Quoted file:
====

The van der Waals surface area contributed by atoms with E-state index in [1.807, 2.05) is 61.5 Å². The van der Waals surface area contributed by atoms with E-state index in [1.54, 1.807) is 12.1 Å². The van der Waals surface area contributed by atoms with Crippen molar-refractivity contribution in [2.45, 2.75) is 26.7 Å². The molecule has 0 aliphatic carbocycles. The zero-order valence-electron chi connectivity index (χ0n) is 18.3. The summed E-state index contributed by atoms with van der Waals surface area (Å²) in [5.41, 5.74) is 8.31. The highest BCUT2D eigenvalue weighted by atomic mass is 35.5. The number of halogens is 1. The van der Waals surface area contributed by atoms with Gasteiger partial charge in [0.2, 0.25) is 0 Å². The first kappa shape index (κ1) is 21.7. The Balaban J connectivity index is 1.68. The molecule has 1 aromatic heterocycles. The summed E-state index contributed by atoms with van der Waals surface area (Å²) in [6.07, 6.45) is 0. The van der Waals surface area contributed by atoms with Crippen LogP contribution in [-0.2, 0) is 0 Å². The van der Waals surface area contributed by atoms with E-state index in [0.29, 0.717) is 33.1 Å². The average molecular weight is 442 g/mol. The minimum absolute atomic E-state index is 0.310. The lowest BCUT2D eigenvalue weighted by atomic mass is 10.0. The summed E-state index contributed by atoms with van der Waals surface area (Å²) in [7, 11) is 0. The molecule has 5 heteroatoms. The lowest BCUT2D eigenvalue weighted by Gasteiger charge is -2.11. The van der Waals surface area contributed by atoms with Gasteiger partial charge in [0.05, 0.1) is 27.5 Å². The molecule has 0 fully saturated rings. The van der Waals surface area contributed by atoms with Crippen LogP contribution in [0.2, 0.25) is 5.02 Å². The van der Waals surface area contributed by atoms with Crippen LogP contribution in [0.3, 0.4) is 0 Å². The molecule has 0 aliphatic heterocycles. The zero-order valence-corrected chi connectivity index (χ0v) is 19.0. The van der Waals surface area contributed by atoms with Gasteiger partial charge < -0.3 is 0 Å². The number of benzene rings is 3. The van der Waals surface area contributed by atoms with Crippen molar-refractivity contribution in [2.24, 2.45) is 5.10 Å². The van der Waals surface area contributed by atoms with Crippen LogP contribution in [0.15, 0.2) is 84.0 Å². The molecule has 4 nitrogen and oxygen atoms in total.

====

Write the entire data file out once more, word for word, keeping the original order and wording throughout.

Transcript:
The van der Waals surface area contributed by atoms with E-state index in [1.807, 2.05) is 61.5 Å². The van der Waals surface area contributed by atoms with E-state index in [1.54, 1.807) is 12.1 Å². The van der Waals surface area contributed by atoms with Crippen molar-refractivity contribution in [2.45, 2.75) is 26.7 Å². The molecule has 0 aliphatic carbocycles. The zero-order valence-electron chi connectivity index (χ0n) is 18.3. The summed E-state index contributed by atoms with van der Waals surface area (Å²) in [5.41, 5.74) is 8.31. The highest BCUT2D eigenvalue weighted by atomic mass is 35.5. The number of halogens is 1. The van der Waals surface area contributed by atoms with Gasteiger partial charge in [0.2, 0.25) is 0 Å². The first kappa shape index (κ1) is 21.7. The Balaban J connectivity index is 1.68. The molecule has 1 aromatic heterocycles. The summed E-state index contributed by atoms with van der Waals surface area (Å²) in [6.07, 6.45) is 0. The van der Waals surface area contributed by atoms with Crippen LogP contribution in [-0.2, 0) is 0 Å². The van der Waals surface area contributed by atoms with E-state index in [0.29, 0.717) is 33.1 Å². The average molecular weight is 442 g/mol. The minimum absolute atomic E-state index is 0.310. The lowest BCUT2D eigenvalue weighted by atomic mass is 10.0. The summed E-state index contributed by atoms with van der Waals surface area (Å²) in [7, 11) is 0. The molecule has 5 heteroatoms. The lowest BCUT2D eigenvalue weighted by Gasteiger charge is -2.11. The van der Waals surface area contributed by atoms with Gasteiger partial charge in [0.05, 0.1) is 27.5 Å². The molecule has 0 fully saturated rings. The van der Waals surface area contributed by atoms with Crippen LogP contribution in [0.2, 0.25) is 5.02 Å². The van der Waals surface area contributed by atoms with Crippen LogP contribution in [0.3, 0.4) is 0 Å². The molecule has 0 aliphatic heterocycles. The zero-order valence-corrected chi connectivity index (χ0v) is 19.0. The van der Waals surface area contributed by atoms with Gasteiger partial charge < -0.3 is 0 Å². The number of benzene rings is 3. The van der Waals surface area contributed by atoms with Crippen molar-refractivity contribution in [2.24, 2.45) is 5.10 Å². The van der Waals surface area contributed by atoms with Crippen LogP contribution in [0.15, 0.2) is 84.0 Å². The molecule has 4 nitrogen and oxygen atoms in total.